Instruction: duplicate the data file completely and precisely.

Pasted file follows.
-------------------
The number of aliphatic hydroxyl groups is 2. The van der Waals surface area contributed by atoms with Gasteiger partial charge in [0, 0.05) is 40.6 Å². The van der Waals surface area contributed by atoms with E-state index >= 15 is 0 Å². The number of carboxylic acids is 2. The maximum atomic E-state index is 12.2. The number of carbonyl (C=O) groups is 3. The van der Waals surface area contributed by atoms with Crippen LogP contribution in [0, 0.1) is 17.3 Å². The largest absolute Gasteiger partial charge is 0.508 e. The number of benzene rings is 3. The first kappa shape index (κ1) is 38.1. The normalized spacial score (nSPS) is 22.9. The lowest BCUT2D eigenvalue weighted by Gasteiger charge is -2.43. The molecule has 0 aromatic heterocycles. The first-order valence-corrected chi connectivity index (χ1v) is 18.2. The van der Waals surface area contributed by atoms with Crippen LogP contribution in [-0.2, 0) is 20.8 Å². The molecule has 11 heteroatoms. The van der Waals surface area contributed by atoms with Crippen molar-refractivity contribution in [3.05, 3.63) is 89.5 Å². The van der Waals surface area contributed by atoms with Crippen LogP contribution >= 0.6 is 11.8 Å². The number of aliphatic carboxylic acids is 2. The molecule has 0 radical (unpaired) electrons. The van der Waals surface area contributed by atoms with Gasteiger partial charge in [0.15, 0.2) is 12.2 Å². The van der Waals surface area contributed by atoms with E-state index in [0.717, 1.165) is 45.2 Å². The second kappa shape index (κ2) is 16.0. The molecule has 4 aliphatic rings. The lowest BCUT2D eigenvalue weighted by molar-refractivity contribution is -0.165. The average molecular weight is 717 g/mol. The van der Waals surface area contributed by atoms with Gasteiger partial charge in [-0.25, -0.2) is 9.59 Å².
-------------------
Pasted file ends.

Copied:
The number of aliphatic hydroxyl groups is 2. The van der Waals surface area contributed by atoms with Gasteiger partial charge in [0, 0.05) is 40.6 Å². The van der Waals surface area contributed by atoms with E-state index >= 15 is 0 Å². The number of carboxylic acids is 2. The maximum atomic E-state index is 12.2. The number of carbonyl (C=O) groups is 3. The van der Waals surface area contributed by atoms with Crippen LogP contribution in [0, 0.1) is 17.3 Å². The largest absolute Gasteiger partial charge is 0.508 e. The number of benzene rings is 3. The first kappa shape index (κ1) is 38.1. The normalized spacial score (nSPS) is 22.9. The lowest BCUT2D eigenvalue weighted by Gasteiger charge is -2.43. The molecule has 0 aromatic heterocycles. The first-order valence-corrected chi connectivity index (χ1v) is 18.2. The van der Waals surface area contributed by atoms with Crippen LogP contribution in [-0.2, 0) is 20.8 Å². The molecule has 11 heteroatoms. The van der Waals surface area contributed by atoms with Crippen molar-refractivity contribution in [3.05, 3.63) is 89.5 Å². The van der Waals surface area contributed by atoms with Crippen LogP contribution >= 0.6 is 11.8 Å². The number of aliphatic carboxylic acids is 2. The molecule has 0 radical (unpaired) electrons. The van der Waals surface area contributed by atoms with Gasteiger partial charge in [0.15, 0.2) is 12.2 Å². The van der Waals surface area contributed by atoms with E-state index in [0.717, 1.165) is 45.2 Å². The second kappa shape index (κ2) is 16.0. The molecule has 4 aliphatic rings. The lowest BCUT2D eigenvalue weighted by molar-refractivity contribution is -0.165. The average molecular weight is 717 g/mol. The van der Waals surface area contributed by atoms with Gasteiger partial charge in [-0.25, -0.2) is 9.59 Å².